We’re on our final blog post of the Sweater KAL series: blocking and finishing! Many knitters don’t bother blocking small projects and when they tackle a larger project they aren’t quite sure how to go about blocking. Once I started knitting sweaters and shawls (both things that really require blocking), blocking FOs (finished objects) became second nature and now I block 99% of my knitting as soon as it’s off the needles.
You can weave in your ends either before or after blocking. Some people think that it’s better to weave them in before blocking so that you aren’t messing too much with the fabric after you’ve carefully blocked your project. Other knitters say that it’s better to wait until after blocking because if you weave in the ends before blocking you won’t be able to stretch and manipulate the fabric as well. When it comes to sweaters, I haven’t found that it matters too much since you (hopefully!) won’t want to stretch it too much and there shouldn’t be overly aggressive blocking (unless it’s to open up a lace pattern). Weaving in all those ends can be a bit tedious, so some folks like to weave them in as they go. That way the only tail you have left at the end is from your bind off!
Find some wool wash:
We carry Soak at Stash…I have a large bottle like the one pictured and it’s lasted me about 8 months so far and I’ll probably get a whole year out of it. I wash a lot of handknits and use Soak for my handspun yarn as well.
You’ll want to use something gentle and ideally something that doesn’t require rinsing. I know Woolite sounds like something you should use to wash your wool handknits, but it’s a bit too harsh. You can also use a shampoo formulated for normal hair, but this requires rinsing. Personally, I like to stick to something that’s specifically for handknits and that I don’t have to worry about rinsing.
Figure out where the best place to wash your sweater is. I almost always use my top-loading washing machine. But you can also use a large mixing bowl, your sink, bathtub, or anything that will hold enough water to submerge your sweater.
Fill your container of choice with a squirt of wool wash (check bottle for specific amounts) and enough lukewarm water to fully submerge your sweater. I don’t usually measure my wool wash….but most of them instruct you to use 1 tsp per gallon of water.
Place your sweater in the water and gently push down on it so that it becomes fully submerged. If you’ve knit your sweater using wool yarn, it will want to repel the water so it needs a little encouragement to become fully submerged. Make sure you don’t agitate or rub the garment as these things could cause felting.
Walk away and leave your sweater soaking for at least 20 minutes. Don’t worry if you forget about it and 20 minutes turns into 5 hours. Not a big deal!
Carefully remove your sweater from the water, making sure that you support the entire sweater as you lift it out. It will be quite heavy, and you don’t want any pieces of the sweater to stretch under the weight of all that water!
Squeeze (don’t wring!) the excess water out.
There are a couple of ways to get even more water out of your garment, which makes drying time faster and makes blocking a bit easier. You can roll up your sweater in several dry towels and press down on it to soak up the extra water. If you are blocking a small item such as a hat or socks, you can use a salad spinner to spin out the excess water! My personal favorite is the spin cycle on the washing machine. After I soak my sweaters (or any other knitted object or handspun yarn!), I empty the water out of the washing machine, put my sweater back in the now empty machine, and turn on the spin cycle. Only use the spin cycle for 10 seconds. I’ve tried both this and the towel method, and I think the spin cycle is far more effective. It really decreases drying time and I’ve found that there is less chance of your sweater stretching because it isn’t as weighed down with water.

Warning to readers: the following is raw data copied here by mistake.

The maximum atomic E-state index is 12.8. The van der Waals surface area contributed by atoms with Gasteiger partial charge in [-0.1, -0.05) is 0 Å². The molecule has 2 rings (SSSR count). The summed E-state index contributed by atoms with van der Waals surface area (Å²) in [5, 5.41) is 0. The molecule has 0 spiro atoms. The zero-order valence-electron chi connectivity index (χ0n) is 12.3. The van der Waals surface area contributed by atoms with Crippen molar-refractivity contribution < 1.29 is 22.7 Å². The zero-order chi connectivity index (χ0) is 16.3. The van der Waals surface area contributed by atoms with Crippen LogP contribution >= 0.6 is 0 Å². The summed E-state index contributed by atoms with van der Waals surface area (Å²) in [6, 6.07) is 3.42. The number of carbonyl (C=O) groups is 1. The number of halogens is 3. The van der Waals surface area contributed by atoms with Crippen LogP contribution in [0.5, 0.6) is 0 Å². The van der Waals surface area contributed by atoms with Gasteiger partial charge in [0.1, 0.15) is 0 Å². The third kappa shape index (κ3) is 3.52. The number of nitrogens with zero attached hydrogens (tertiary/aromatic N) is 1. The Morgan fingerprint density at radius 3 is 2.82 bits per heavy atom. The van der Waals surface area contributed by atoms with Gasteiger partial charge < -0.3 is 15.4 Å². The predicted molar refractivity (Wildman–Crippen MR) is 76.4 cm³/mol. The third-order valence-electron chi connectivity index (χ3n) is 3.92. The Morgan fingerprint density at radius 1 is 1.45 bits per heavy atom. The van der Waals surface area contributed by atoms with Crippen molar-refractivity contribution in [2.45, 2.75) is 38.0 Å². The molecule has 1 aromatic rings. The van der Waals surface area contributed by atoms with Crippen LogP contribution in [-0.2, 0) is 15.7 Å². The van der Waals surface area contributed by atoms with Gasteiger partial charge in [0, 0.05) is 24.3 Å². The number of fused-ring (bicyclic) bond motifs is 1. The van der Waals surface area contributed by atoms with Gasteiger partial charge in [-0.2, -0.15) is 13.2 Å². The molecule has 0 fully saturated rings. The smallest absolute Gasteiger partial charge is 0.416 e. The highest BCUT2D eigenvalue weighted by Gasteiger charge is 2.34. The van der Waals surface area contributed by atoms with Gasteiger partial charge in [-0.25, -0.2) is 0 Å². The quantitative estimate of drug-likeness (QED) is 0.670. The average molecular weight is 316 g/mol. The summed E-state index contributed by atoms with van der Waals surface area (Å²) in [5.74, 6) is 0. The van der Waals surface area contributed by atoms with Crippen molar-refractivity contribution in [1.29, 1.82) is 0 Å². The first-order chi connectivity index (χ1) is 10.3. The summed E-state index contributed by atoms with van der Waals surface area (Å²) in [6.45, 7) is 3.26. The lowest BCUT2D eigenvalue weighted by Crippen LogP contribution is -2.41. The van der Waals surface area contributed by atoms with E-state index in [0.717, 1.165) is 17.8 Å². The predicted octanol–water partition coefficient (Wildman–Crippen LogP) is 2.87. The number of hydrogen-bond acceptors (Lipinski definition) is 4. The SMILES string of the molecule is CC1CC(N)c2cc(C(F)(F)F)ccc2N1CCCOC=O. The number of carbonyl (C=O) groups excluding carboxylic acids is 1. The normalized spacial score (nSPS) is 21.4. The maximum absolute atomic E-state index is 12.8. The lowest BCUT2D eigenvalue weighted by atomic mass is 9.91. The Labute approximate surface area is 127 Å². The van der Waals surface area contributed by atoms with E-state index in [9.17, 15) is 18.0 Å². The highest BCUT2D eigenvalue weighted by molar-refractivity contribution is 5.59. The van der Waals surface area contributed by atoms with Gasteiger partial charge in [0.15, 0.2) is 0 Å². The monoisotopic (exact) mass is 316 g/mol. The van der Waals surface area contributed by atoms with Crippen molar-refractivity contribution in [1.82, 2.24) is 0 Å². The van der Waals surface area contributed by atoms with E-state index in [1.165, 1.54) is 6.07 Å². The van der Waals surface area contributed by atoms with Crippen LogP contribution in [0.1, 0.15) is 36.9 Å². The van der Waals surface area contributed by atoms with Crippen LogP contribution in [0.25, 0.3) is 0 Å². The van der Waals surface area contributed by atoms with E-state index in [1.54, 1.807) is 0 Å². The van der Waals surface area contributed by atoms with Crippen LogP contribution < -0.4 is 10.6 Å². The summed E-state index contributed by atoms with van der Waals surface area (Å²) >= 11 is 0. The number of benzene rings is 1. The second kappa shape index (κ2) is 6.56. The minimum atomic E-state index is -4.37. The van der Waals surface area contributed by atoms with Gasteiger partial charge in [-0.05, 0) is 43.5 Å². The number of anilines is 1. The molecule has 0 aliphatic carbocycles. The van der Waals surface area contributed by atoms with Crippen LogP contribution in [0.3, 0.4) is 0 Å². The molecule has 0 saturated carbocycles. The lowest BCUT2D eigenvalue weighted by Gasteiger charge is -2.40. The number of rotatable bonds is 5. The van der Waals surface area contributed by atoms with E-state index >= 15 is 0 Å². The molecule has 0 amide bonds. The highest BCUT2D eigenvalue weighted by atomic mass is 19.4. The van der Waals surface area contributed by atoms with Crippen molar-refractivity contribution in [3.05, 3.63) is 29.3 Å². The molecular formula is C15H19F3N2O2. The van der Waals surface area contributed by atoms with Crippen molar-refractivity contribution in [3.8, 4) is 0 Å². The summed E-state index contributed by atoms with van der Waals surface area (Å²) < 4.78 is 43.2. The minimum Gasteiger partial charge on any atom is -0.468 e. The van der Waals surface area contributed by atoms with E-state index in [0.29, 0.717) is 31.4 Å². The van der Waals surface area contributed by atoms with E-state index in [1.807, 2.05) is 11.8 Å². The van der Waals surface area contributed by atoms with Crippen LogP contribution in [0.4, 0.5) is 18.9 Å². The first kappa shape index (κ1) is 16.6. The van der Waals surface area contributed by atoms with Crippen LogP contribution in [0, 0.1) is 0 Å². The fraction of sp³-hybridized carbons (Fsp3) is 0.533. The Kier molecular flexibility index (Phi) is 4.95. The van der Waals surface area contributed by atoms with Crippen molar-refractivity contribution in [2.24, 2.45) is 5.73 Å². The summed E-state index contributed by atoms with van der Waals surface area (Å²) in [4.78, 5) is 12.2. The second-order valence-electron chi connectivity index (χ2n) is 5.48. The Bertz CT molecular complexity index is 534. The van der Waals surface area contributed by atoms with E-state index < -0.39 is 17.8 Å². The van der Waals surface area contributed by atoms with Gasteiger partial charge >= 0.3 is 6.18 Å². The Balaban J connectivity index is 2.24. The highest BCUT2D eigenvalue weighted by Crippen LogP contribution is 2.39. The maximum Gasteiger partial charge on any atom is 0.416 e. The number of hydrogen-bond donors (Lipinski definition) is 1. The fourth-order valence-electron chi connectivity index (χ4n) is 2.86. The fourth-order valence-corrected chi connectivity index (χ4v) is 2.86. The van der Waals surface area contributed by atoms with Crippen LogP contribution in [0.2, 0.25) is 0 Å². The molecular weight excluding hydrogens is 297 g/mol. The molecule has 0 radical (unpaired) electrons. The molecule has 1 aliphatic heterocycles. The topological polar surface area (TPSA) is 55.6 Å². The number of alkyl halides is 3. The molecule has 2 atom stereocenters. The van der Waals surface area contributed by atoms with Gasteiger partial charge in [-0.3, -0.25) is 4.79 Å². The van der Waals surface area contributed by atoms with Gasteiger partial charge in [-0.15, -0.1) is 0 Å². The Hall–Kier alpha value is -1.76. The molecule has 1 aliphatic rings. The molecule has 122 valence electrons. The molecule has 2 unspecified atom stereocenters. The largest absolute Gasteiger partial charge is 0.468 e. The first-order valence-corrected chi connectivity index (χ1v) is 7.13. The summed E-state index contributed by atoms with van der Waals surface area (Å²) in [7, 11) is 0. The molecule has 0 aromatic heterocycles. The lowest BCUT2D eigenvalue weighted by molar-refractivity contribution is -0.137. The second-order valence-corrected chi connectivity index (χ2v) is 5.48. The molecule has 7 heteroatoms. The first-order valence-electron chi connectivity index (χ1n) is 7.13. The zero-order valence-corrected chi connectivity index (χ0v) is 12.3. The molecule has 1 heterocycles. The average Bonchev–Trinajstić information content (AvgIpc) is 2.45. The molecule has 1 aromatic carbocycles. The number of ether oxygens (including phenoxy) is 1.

Carefully carry your sweater to the place where it’s going to be blocked. If you have a mixing bowl or colander, put your sweater in there to carry it from point A to B. It’s easier to keep it all contained that way and you won’t have one part of your sweater hanging down and stretching as you walk across the house.
Lay your sweater flat to dry. You can use blocking boards, an empty bed with a towel on it, or a towel on the floor. I use large foam mats that snap together, but for sweater blocking you really don’t need anything fancy.
Block to desired measurements. I try not to fiddle with my wet sweaters too much, but I do measure across the bust to make sure that it’s close to my desired measurements. I also make sure the arms are the same length, and I often pin the cuffs just to make sure the sleeves stay the same length. If you’re knitting a cardigan make sure that each side is the same width and length.
Wait ages for it to dry. Handknit wool sweaters take forever and a day to dry. Especially in the Pacific NW during the winter. Try and be patient and wait for it to be COMPLETELY dry before doing too much with it. If the back seems really wet still, flip it over carefully.
Weave in your ends if you haven’t already! There are many different ways you can weave in your ends and I came across this fantastic post that discusses many techniques and has great pictures.
Wear your sweater proudly!
We obviously didn’t cover everything that could possibly come up during your sweater knitting process, but I hope I’ve provided you all with some good basics to get your started!
Have you all picked your sweater patterns yet? The official cast-on for the KAL is next Wednesday September 19th! Pop into our Fall KAL thread in the Stash Ravery group and let us know what sweater pattern you’ve chosen! Please don’t hesitate to ask if you have questions or need advice! We’re happy to help.